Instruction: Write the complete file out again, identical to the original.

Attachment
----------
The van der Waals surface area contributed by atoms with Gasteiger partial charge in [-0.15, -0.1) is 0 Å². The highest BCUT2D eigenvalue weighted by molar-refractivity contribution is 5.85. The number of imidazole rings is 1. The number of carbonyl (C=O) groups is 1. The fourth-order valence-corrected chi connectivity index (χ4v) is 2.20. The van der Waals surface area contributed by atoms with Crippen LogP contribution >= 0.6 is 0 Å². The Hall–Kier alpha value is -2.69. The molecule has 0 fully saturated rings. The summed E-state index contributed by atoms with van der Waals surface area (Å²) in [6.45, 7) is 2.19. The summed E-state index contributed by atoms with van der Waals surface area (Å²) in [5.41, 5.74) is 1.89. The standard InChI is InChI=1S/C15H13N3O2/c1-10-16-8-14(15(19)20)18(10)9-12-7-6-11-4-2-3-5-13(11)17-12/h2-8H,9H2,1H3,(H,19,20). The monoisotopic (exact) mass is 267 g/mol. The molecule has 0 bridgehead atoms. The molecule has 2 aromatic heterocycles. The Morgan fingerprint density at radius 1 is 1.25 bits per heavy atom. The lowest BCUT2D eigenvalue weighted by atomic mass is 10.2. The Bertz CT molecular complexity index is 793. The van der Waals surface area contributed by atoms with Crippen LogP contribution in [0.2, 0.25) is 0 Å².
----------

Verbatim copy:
The van der Waals surface area contributed by atoms with Gasteiger partial charge in [-0.15, -0.1) is 0 Å². The highest BCUT2D eigenvalue weighted by molar-refractivity contribution is 5.85. The number of imidazole rings is 1. The number of carbonyl (C=O) groups is 1. The fourth-order valence-corrected chi connectivity index (χ4v) is 2.20. The van der Waals surface area contributed by atoms with Crippen LogP contribution >= 0.6 is 0 Å². The Hall–Kier alpha value is -2.69. The molecule has 0 fully saturated rings. The summed E-state index contributed by atoms with van der Waals surface area (Å²) in [6.45, 7) is 2.19. The summed E-state index contributed by atoms with van der Waals surface area (Å²) in [5.41, 5.74) is 1.89. The standard InChI is InChI=1S/C15H13N3O2/c1-10-16-8-14(15(19)20)18(10)9-12-7-6-11-4-2-3-5-13(11)17-12/h2-8H,9H2,1H3,(H,19,20). The monoisotopic (exact) mass is 267 g/mol. The molecule has 0 bridgehead atoms. The molecule has 2 aromatic heterocycles. The Morgan fingerprint density at radius 1 is 1.25 bits per heavy atom. The lowest BCUT2D eigenvalue weighted by atomic mass is 10.2. The Bertz CT molecular complexity index is 793. The van der Waals surface area contributed by atoms with Crippen LogP contribution in [0.2, 0.25) is 0 Å².